You can't say the lunatic is running the asylum, since Gretzky always has represented himself and hockey with grace. So let's put it this way: The icon has helped run the sacristy. As befits a legend who made hockey work in California and helped establish the NHL's popularity in other nontraditional hockey venues, his influence on the Kings has been enormous since Day One. Even before Day One. Gretzky sat in former owner Bruce McNall's office giving hand signals as McNall hashed out details of the pending Gretzky trade on a speaker phone with Oiler owner Peter Pocklington. Gretzky asked McNall not to close the deal without landing tough-guy defenseman Marty McSorley as part of it, which he did.
Gretzky as G.M.-without-portfolio became an NHL inside joke. Even the Kings laughed about it. At the '92 press conference when McNall promoted Beverley to G.M., McNall said, "O.K., Wayne, take off that Nick Beverley mask."
Gretzky and McNall were close. McNall, who is expected to be sentenced in July after pleading guilty on Dec. 14 to two counts of bank fraud, one count of wire fraud and one count of conspiracy in connection with allegedly inflating his net worth and whose remaining 28% of the team is being held by a bankruptcy trustee, didn't just trade for a player when he acquired Gretzky. He made an investment. Gretzky's salary—he is in the second year of a three-year, $25.5 million deal—made him more like a partner than an employee. In fact, he became partners with McNall in ownership of the Toronto Argonauts of the Canadian Football League, some racehorses and a 1910 Honus Wagner baseball card purchased for $451,000 in 1991. "Bruce had a unique relationship with Wayne," says Roy Mlakar, the former King president who resigned in April and is now the Pittsburgh Penguins' CEO. "A name of a player would come up, and Bruce would say, 'Oh, Wayne likes that guy.' You can't underplay that close a relationship, but Wayne was a huge asset while I was in L.A."
Beverley, now the director of scouting and player personnel for the Toronto Maple Leafs, is guarded on the subject of Gretzky. "There was an element of discomfort because of the relationship between ownership and Gretzky that didn't sit well in the dressing room," says Beverley, who traded Coffey, one of Gretzky's best friends, to the Detroit Red Wings in January 1993, and forward Tomas Sandstrom to the Penguins in February 1994. Current King players dispute Beverley's contention that Gretzky's power created tension on the club, although the relationship between Gretzky and former star left wing Luc Robitaille did grow strained. When McMaster traded him to Pittsburgh for rightwinger Rick Tocchet on July 29—one of the rare King deals in recent times that hasn't backfired—Robitaille spoke out. He didn't use Gretzky's name, but he said, "Players should play, and managers should manage. Maybe one of the reasons I'm going is because I agree with that."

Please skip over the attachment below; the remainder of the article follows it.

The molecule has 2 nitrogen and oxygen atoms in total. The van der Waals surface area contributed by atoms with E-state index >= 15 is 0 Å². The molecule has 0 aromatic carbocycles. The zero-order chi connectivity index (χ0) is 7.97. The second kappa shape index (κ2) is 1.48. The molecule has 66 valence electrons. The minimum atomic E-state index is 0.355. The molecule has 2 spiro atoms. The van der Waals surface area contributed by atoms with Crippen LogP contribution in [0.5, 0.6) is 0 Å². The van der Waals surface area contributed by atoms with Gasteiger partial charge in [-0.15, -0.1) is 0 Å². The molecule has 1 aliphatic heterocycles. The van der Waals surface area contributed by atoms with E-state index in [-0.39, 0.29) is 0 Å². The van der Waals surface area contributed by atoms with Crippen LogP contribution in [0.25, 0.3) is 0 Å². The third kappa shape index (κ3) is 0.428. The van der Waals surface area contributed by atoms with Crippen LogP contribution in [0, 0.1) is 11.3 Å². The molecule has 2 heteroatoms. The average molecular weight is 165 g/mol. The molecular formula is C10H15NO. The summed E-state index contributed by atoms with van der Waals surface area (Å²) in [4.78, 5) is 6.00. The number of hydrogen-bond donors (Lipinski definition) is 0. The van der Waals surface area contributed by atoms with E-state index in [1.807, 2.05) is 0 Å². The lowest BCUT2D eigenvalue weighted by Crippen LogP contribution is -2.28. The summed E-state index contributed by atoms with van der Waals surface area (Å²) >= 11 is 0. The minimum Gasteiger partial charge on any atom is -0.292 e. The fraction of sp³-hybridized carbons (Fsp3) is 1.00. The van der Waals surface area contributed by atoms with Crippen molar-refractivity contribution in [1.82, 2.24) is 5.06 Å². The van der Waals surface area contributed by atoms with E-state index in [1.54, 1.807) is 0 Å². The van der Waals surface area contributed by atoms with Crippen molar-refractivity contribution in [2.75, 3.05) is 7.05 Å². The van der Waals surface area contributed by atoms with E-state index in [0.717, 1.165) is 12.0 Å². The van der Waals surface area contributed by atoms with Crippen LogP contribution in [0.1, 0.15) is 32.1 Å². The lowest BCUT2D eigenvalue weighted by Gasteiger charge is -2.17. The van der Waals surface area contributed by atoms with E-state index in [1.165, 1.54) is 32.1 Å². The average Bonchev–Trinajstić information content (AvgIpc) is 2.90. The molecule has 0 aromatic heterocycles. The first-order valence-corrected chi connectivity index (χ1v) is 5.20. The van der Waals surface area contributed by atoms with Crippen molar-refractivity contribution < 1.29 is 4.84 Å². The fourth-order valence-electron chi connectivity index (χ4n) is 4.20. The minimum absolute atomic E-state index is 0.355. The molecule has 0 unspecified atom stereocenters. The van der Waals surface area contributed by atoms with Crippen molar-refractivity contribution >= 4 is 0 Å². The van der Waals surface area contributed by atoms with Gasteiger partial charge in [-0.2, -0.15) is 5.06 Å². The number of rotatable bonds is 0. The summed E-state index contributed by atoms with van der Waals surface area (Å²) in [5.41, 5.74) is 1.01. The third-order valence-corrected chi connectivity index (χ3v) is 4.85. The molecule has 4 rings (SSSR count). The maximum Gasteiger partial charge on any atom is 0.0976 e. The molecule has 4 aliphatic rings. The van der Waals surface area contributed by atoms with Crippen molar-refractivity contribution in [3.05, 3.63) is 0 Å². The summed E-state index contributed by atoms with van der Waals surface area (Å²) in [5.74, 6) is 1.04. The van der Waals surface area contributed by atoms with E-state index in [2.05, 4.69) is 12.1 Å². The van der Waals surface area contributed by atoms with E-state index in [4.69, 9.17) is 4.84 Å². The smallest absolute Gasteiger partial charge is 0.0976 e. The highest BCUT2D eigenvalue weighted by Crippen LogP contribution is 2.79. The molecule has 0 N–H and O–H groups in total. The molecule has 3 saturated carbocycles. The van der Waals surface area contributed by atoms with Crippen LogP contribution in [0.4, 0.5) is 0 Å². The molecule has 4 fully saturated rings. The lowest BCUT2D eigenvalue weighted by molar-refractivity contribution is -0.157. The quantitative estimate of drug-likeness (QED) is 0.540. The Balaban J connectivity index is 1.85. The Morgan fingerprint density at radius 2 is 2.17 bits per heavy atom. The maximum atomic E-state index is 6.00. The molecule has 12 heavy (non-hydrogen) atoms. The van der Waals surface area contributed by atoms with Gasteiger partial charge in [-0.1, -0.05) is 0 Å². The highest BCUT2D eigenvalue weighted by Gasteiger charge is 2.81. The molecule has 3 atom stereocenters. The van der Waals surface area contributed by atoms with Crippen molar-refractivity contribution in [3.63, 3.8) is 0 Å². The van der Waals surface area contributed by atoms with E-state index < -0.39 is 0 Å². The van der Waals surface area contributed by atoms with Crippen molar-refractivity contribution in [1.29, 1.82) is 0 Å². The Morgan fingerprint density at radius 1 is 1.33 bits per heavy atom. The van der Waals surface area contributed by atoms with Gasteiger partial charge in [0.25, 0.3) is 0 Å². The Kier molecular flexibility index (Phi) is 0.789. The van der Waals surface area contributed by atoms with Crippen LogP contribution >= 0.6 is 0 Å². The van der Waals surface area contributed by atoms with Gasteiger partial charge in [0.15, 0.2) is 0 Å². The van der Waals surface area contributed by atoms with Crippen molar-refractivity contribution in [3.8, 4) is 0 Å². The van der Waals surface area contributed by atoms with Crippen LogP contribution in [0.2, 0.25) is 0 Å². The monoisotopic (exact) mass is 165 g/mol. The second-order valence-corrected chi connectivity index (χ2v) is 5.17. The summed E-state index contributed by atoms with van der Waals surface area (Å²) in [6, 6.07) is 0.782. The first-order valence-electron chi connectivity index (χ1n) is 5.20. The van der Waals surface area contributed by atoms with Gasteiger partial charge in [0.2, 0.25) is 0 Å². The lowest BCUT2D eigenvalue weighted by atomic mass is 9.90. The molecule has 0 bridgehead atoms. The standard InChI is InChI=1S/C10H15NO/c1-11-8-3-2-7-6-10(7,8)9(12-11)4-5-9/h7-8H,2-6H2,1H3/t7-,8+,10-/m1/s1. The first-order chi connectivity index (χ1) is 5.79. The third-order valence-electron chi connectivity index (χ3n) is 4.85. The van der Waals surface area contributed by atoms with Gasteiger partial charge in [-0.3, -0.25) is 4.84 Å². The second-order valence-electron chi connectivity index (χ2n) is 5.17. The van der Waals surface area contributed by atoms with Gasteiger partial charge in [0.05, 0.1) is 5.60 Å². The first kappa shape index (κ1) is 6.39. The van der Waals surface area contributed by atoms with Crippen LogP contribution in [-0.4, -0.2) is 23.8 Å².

"I used to worry about that," Gretzky says of the perception that he is a player-general manager. "If we traded for an ex-Oiler, people would say, 'Oh, wow, that's Wayne Gretzky's deal.' That bothered me tremendously. Then I saw Mark Messier [his former Edmonton teammate and a current New York Ranger] skating with the Cup with about six ex-Oilers around him, and now I don't give a flying——. With an opportunity left to win a Cup, I don't care who's on my side.' "
That window of opportunity looks grimy. Since losing in the '93 Cup finals to the Montreal Canadiens, Los Angeles has won only 32 of 101 games. The Kings are in transition. They are bigger, tougher and marginally more conscientious on defense than they were last season, but right now they are no better. Their defense has been eviscerated by injuries, forcing the team to play youngsters. The peach-fuzz blue line has undermined Gretzky's offense more than his increased defensive responsibilities have, because his great asset always has been an ability to exploit his options. This season he has not been receiving crisp breakout passes from the King zone nor has he had trailing defensemen who can do something with his drop passes at the other end of the ice.
But Gretzky makes no excuses. He never has. "I only compare myself to myself," he says, "and when I've been mentally strong, I've been dominating. Mentally I haven't been strong enough. If I'm contributing what I should, we could have won some of the games we didn't."
Age isn't an ally of Gretzky's, but don't count him out yet. In February 1993, buried in a career-worst streak of 16 games without a goal after having missed 39 games with a herniated thoracic disk, he moped through All-Star weekend in Montreal. Four months later, on top of his game, he was back in the Montreal Forum playing in the Stanley Cup finals.
"Wayne has played more hockey than almost anyone in the world, a hundred games a year, so age is a factor," Melrose says. "For periods he can still be the best player in the world. He has to find the fire because we're not going anywhere without Wayne Gretzky."
And Gretzky isn't going anywhere without the Kings. There has been speculation that if the Kings don't right themselves, next season Gretzky would be willing to move to a contender unafraid of his hefty contract—the Red Wings, maybe?—and try for a fifth and farewell Stanley Cup. Gretzky says no. "My life is in L.A.," he says. "I will end my career as an L.A. King. I've spent countless hours, not only in the dressing room, but selling the sport and promoting the NHL. I don't have the desire or the energy to start all over again. It's a big commitment to go to another organization. This is it. When it's over here, it's over."